"Here I was helping people all my life, not hurting anyone, and my family was dying all around me. Needless to say, I was depressed, but refused to get help for fear of losing my job. Also (I had) the old mentality of 'I'm a policeman, I can handle.'"

Robert Sylva
Former HPD officer in letter to former colleagues in Kalihi

Imprisoned ex-HPD officer
writes ‘tear-jerker’ letter

A former Honolulu police officer who is charged with selling crystal methamphetamine urged his former colleagues "not to make the same mistakes" he did, and attempted to explain how he ended up behind bars.

Robert Sylva, 49, who is being held in the Federal Detention Center while pending trial, wrote an eight-page letter on Aug. 2 to the officers of the Kalihi police station asking that it be read during lineup or posted on a bulletin board.

Addressing it to the day-shift officers, Sylva wrote that after working in Kalihi for 22 years, he was not looking for sympathy, but just wanted to "get this straight with you, the ones I worked with and loved for so long."

"I want you all to know that I did love my job and never ever put any of beat partners at risk nor any of the public," he wrote. "No matter what the media or anyone else says, I did not go around on duty selling drugs!"

Sylva was charged with selling ice on three occasions, including once when Sylva was wearing his HPD uniform. He wrote that his troubles began when he started a relationship with a woman who had a drug problem and whose best friend was a confidential informant for the FBI.

"I had gotten fond of this person, one thing led to another," he wrote. "I'm not saying that what I did was okay because it was for a friend, just that the only reason it happened was because it was for a friend."

Sylva went on to describe the events that led to his arrest by FBI agents on March 28, starting with his wife leaving him, and followed by the respective deaths of his mother, his 12-year-old son, and his father, all within 18 months. He said both his parents died of cancer, and his son died of complications stemming from his being born five months premature.

"His mother and I took care of him as best we could," Sylva wrote. "My son had so many problems, but always had the most beautiful smile."

Sylva said after burying three family members in a row he began to blame God for what happened and saw his job in a different light.

"He never answered not one of my prayers to help any of my family," he wrote. "I remember coming back to work and going to cases where these crumbs would have the most beautiful children ... and these crumbs would either be beating them up or not taking care of them.

"Here I was helping people all my life, not hurting anyone, and my family was dying all around me. Needless to say, I was depressed, but refused to get help for fear of losing my job. Also (I had) the old mentality of 'I'm a policeman, I can handle.'"

Sylva said he went through a short span of being "rude with the public" and went around without his bulletproof vest "hoping someone would kill me." He said this was followed by meeting a "bar maid" whom he said "must have saw a big fish with all my pain."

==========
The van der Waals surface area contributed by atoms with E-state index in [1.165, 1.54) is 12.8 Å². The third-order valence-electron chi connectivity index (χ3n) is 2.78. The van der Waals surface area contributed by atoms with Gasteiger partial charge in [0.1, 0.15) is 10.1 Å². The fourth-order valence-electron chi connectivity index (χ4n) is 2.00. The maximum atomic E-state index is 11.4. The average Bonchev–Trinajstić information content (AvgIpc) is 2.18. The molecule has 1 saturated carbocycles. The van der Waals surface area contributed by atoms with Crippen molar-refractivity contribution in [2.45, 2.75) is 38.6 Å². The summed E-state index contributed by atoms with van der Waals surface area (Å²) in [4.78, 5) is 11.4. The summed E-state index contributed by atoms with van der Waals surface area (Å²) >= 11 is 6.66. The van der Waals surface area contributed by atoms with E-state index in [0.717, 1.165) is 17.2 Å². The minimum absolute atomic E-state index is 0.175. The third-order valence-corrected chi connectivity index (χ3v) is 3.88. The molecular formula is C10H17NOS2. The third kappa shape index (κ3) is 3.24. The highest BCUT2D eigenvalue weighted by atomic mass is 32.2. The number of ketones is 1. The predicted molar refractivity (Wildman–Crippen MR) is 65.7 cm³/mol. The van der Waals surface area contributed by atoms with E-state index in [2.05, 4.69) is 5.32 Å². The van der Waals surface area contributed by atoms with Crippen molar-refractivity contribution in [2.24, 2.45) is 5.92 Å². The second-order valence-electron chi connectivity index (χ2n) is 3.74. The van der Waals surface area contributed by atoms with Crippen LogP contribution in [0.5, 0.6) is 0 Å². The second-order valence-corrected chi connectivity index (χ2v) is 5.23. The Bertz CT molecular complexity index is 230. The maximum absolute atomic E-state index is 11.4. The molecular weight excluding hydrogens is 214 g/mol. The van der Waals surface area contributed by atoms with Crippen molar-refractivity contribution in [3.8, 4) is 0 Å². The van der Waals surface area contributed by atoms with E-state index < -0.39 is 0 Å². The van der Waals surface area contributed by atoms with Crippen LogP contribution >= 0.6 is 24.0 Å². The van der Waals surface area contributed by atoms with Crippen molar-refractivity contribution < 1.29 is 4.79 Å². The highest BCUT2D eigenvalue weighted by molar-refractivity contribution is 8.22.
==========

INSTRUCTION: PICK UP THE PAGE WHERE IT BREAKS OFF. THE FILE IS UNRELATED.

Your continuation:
Sylva said to "keep her happy and to ease my pain it cost me $100,000" of his retirement money which he took out early, and the loss of his family home which was left to him by his parents.

"Anyway, when the money ran out and the house was gone, so was the bar maid," he wrote.

While in prison Sylva said he found a friend in former Pearl City police officer Harold Cabbab, who was arrested last December for allegedly trying to steal a fake drug shipment planted by federal agents. However, he wrote that he and Cabbab are now not allowed to talk to each other and cannot be in the recreation room together.

"I don't know why we can't talk, we're not on the same case ... Anyway, Cabbab and I just yell through the doors to make sure we're both all right."

"Prisons are not made for policemen. We both hope they can find a prison for us where we can be with the general population where nobody knows who we are."

Toward the end, Sylva wrote he should have held himself together so he could raise his preteen daughter, and he asked that every police officer who reads the letter consider his situation a lesson to be learned.

"Instead of being mad at God for all my losses, I should have been thanking him for what I still had. I still had a great job, the love of my daughter, and the freedom to do what I choose.

"I thought I'd be retiring in a couple of years, I never thought I'd be retiring to a federal prison."

HPD Maj. Susan Ballard was assigned to the Kalihi station about a year before Sylva was arrested. She said after reading the letter she gave it to the daywatch crew and let them make copies of it and pass it around.

"Personally it is a tear-jerker, and it would be hard for anyone to go through what he went through," she said. "But, being a police officer, you are required to make good decisions, and breaking the law is not a good decision.

"We all have to live with the decisions we make and the consequences of those decisions."

Sylva has pleaded not guilty and could face 10 years in prison if convicted.

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